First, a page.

Because of its appeal to the imagination, the intellect, the affections, and the will, literature has an invaluable role in the applied ethics education of business professionals and college students. This essay reaps ethics and ethical leadership insights from King Lear, while relishing its aesthetic value. By its side, core concepts underlying a proper understanding of applied ethics and hence ethical leadership are emphasized; particularly, the elements of human nature, moral agency and responsibility, the difference between morality and ethics, and (...) an overview of virtue ethics and key intellectual and moral virtues. Stressing the connection between literature and moral philosophy, this essay shows how poetry can engagingly and compellingly transmit ethical concepts and values in leadership education. (shrink)
Philosophy and psychoanalytical psychology converge in this examination of some of the central themes in this work on María Zambrano, such as exile, mercy, and the development of the individual. With a special focus on the psychology of the unconscious and the universe of symbolism, the book also provides thought-provoking interpretations of two emblematic tragic figures, those of Oedipus and Antigone, and an interesting approach to the figure of Cervantes' Dulcinea.
The First World War was the scenario that led to the invention and systematic use of military camouflage techniques. Between them, the two fundamental modes of static or pictorial camouflage: mimetic, known as Disruptive Pattern Material, and the naval, called Dazzle Painting. Avantgarde artists contributed to their birth. Immediately, there was the transfer of these techniques to the civilian sphere, revealing that its essentially practical essence did not prevent the exploitation of its aesthetic potential by contemporary visual culture. Throughout the (...) twentieth and twenty-first centuries the fields of art, architecture and design continue importing and exploiting the strategies of these two types of military camouflage. This article analyzes the artistic potential of static military camouflage devised during World War I and its impact on the setting of an expanded notion of camouflage. If the camouflage was in its origins and early history a form of disclosure of modern art on a global scale, the use of DPM and Dazzle by contemporary artists, is a form of dissemination of military camouflage to civil level. We explore a double investment produced by military camouflage: providing avantgarde art with a practical sense, and providing camouflage with an aesthetic sense. (shrink)
Partiendo de la presentación que el autor hizo del libro de Manuel Cruz, El Gran Apagón (Galaxia Gutenberg, 2022), se investigan las razones que llevaron al filósofo catalán, como filósofo de guardia, a convertirse en transeúnte de la política, con la asunción de la presidencia del Senado español en 2019. Unas razones que se rastrean principalmente en su obra previa que ya desde principios de los ochenta del siglo XX trata de tomar nota tanto de las críticas (analíticas y (...) posmodernas) como de los hechos históricos irreversibles (estalinismo y hundimiento del socialismo real). Pero esto no supone renunciar a al racionalismo que toma pie en la ética para combatir desde la política los nuevos monstruos que proliferan cuando la razón sueña. (shrink)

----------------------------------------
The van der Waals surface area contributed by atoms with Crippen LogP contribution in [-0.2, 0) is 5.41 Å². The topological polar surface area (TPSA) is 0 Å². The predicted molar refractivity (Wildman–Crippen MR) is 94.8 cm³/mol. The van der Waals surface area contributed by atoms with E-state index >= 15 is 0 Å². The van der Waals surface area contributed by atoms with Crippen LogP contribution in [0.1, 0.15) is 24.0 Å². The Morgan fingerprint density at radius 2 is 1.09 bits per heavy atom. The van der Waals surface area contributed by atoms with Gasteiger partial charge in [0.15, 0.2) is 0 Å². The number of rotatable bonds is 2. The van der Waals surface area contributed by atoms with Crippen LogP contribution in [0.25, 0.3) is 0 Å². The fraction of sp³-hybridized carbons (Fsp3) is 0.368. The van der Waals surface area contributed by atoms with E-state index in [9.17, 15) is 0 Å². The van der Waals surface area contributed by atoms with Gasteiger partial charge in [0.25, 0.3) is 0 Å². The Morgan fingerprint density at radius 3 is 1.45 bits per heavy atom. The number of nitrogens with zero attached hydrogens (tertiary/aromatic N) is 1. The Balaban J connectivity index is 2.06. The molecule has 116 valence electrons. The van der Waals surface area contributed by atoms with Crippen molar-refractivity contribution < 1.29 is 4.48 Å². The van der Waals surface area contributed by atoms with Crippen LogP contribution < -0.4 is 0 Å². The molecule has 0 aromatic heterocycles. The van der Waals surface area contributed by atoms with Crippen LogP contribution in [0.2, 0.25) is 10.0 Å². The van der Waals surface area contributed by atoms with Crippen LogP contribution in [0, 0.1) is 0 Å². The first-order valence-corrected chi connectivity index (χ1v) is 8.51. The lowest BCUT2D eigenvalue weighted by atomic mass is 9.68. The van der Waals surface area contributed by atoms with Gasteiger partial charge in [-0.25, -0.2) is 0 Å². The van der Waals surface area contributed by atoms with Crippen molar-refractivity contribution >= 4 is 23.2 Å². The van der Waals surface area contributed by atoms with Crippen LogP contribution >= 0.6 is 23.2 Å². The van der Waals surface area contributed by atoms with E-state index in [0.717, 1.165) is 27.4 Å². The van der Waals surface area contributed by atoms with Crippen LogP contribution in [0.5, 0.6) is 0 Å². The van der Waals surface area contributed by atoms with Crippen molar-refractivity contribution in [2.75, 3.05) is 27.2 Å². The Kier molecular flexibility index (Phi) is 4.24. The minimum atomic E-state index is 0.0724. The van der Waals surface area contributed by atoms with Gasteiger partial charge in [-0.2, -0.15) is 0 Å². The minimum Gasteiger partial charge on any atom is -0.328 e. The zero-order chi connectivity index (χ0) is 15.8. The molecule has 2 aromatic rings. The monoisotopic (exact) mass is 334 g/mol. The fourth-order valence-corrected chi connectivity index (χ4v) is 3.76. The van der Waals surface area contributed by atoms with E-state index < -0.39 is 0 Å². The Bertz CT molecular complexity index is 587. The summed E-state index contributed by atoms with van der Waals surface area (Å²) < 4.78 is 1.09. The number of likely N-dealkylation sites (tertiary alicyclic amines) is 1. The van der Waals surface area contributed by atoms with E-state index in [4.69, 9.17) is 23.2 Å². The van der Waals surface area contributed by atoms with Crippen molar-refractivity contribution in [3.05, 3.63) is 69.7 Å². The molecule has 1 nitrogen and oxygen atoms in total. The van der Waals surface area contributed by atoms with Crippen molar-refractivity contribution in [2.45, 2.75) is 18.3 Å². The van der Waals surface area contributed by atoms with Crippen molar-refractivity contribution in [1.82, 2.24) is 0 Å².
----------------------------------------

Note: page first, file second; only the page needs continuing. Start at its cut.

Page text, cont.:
Philosophy & Social Criticism, Ahead of Print. An ongoing debate between ‘procedural’ and ‘substantive’ theorists of personal autonomy addresses the following question: should agents have the final say on their own autonomy or should the objective circumstances in which agents live take prevalence when assessing their autonomy? Proceduralists favour the first strategy and substantive theorists restrict more explicitly the conditions under which autonomy is possible. I focus on forms of heteronomy which derive from oppressive circumstances and accept that substantive theorists (...) are correct in contending that forms of oppression common in contemporary liberal societies tend to increase heteronomy; and the heteronomy which derives from social oppression tends to fly below the radar of procedural accounts. Still, I argue that a revised procedural strategy could limit these forms of heteronomy as long as it avoids the injunctions to ‘authenticity’ common in procedural models. I proceed by reconstructing John Christman’s model which, I argue, constitutes the most promising procedural account to assess autonomy under oppression. Christman’s theory, however, needs to be reinforced to ensure self-problematisation in light of a social perspective. I show that the latter is necessary to experience the forms of alienation which are markers of heteronomy according to Christman. (shrink)